A seemingly simple question, but valid nonetheless.

What exactly happens when a browser which does not support SNI attempts to visit a site configured to force SSL via SNI.



4 Answers 4


That depends on how your web server reacts when receiving a HTTPS request without SNI. (If you want to test it, you can simulate a non-SNI browser with openssl. Basic HTTP protocol knowledge required.)

With IIS 10, the following happens:

  • If there is a "default SSL site" (a site bound to port 443 without a host name) configured, the non-SNI client will see:

    • the certificate of the default (wrong) SSL site (usually resulting in a certificate warning, unless you configured your default SSL site certificate to include SANs for all sites hosted at your IP address) and
    • the content of the requested (correct) site (after the user dismissed the certificate warning).

    This makes perfect sense:

    1. The SSL handshake happens before the HTTP request can be transmitted. Thus, without SNI support from the browser, the server has no option but to return the default SSL site certificate.
    2. After the SSL connection has been established (using the "wrong" certificate), the server receives the HTTP request, reads the requested host name via the Host: header and returns the correct content.
  • If there is no "default SSL site" configured, the connection will be closed.

(Source: Just tested it with an old Windows XP IE8 virtual machine.)


It will probably connect to the default SSL virtual host. In other words, the same site you'd see if you connect using the IP:

  • I would still love a conclusive answer if anyone has one!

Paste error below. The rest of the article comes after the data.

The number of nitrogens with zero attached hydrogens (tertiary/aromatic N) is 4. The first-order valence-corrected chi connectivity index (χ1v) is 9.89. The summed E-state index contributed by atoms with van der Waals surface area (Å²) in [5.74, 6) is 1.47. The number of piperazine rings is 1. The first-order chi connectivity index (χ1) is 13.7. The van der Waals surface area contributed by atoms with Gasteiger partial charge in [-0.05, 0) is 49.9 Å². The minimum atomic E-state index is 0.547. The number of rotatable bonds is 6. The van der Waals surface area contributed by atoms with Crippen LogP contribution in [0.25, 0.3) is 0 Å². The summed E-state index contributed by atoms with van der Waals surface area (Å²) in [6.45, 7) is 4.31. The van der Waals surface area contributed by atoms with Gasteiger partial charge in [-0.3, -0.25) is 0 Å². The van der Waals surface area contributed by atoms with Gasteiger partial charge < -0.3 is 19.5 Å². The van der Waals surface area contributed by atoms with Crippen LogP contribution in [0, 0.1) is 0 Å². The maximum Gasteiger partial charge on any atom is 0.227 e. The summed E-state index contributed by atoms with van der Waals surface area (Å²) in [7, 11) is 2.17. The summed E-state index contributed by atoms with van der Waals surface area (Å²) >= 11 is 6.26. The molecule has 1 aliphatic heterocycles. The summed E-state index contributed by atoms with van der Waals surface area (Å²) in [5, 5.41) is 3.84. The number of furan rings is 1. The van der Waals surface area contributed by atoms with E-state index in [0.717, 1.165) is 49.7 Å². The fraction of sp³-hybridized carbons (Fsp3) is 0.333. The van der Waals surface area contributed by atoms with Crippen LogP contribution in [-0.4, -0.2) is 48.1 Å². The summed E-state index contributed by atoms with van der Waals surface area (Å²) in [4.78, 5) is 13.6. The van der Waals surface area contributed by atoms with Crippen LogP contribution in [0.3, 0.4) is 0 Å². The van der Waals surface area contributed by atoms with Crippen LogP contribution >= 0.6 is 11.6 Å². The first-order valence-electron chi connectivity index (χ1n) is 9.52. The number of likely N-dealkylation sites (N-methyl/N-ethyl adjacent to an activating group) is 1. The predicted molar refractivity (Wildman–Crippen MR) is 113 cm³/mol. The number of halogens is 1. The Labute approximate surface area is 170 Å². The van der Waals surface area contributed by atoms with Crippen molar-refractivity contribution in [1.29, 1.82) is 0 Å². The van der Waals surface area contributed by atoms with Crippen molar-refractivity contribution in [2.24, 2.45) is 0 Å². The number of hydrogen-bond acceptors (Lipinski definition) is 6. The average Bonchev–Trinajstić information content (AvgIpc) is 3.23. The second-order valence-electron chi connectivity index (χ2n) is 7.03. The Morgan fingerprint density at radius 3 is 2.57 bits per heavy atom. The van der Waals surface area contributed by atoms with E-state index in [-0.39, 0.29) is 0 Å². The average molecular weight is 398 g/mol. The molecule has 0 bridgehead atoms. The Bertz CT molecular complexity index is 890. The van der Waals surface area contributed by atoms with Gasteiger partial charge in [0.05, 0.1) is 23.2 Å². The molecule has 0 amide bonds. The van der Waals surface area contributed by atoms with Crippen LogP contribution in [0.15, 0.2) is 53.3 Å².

– PUncle
    Oct 6, 2013 at 10:38

It won't be able to load the website, that's for sure. Which is why no large sites will move to SNI-hosted HTTPS sites anytime soon. IE6 and IE7 in XP appear to be the largest old browsers that don't support SNI.

If you can get a hold of a non-SNI supporting browsers, you can see what happens by going to https://alice.sni.velox.ch/

It also appears to matter which server software you are using. With Apache, browsers without SNI support will just get the first configured website (and a hostname mismatch warning probably).

  • Is there a different sni enabled website that we can use for testing? Looks like https://alice.sni.velox.ch/ is no longer working
    – kuchi
    May 30, 2020 at 4:40
  • no real need to worry any more. caniuse.com/sni
    – dsadinoff
    Jan 2 at 14:35

I just tested it using IE 4.0 running on Windows NT 4 Workstation. My website, hosted at http://www.nosupportlinuxhosting.com/, loads perfectly. I'm not sure if their hosting meets the criteria above, but their "Limiations" page suggests that is the case. I'm a bit surprised the page loaded.

You must log in to answer this question.

Not the answer you're looking for? Browse other questions tagged .